Analysis of mortality and culling in first three parities of Holstein cows in three regions of US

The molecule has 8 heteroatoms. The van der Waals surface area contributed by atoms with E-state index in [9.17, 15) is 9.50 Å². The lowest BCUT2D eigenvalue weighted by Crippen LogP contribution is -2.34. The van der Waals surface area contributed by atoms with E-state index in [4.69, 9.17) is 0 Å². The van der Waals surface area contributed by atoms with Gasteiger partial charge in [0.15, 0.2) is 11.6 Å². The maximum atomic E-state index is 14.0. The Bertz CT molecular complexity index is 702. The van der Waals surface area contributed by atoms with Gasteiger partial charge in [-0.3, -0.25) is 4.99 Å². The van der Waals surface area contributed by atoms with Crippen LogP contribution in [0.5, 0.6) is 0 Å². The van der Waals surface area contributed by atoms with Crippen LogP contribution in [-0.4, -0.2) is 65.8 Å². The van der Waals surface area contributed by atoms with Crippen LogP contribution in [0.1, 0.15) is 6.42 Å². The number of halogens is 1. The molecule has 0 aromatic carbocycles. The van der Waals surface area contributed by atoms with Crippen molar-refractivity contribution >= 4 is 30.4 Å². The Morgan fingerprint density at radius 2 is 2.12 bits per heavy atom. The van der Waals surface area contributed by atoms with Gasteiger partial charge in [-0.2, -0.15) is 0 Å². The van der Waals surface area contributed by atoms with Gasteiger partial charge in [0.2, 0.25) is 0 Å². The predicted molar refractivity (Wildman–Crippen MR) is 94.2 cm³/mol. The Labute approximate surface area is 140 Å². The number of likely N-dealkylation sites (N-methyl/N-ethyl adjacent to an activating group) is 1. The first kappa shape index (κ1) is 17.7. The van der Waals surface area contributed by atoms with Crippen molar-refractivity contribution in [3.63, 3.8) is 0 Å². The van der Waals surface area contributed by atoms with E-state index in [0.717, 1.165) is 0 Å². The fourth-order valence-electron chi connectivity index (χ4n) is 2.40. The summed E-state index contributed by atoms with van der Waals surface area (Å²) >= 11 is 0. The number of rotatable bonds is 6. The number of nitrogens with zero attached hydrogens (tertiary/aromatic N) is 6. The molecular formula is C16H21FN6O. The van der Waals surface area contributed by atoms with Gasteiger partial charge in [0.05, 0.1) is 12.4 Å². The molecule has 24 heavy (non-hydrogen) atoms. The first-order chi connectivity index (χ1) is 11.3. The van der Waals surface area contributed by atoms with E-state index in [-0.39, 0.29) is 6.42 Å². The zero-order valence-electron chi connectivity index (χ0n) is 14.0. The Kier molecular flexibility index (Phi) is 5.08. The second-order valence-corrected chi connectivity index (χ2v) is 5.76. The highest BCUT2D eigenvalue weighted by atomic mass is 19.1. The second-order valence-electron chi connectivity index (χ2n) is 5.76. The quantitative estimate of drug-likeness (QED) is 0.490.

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In order to investigate the seasonal patterns of mortality and culling, and the relationship between 305-days milk yield and those two traits, termination codes from Dairy Herd Improvement (DHI) were used to define mortality and culling, for the analysis. The records from 1999 to 2008 were obtained from US Holstein cows in first three parities in the Southeast, Southwest, and Northeast of United States. Higher mortality and culling rate in summer indicated that heat stress may be one of the possible factors that cause health, reproduction, and production related problems. Low estimated heritability showed the difficulty on improvement in these traits by selection. However, positive correlation between mortality and 305-days milk yield denoted that high milk production could be an indicator of high risk of mortality. Also, negative correlation between culling and milk production indicated preferential veterinary care on high milk producing cows.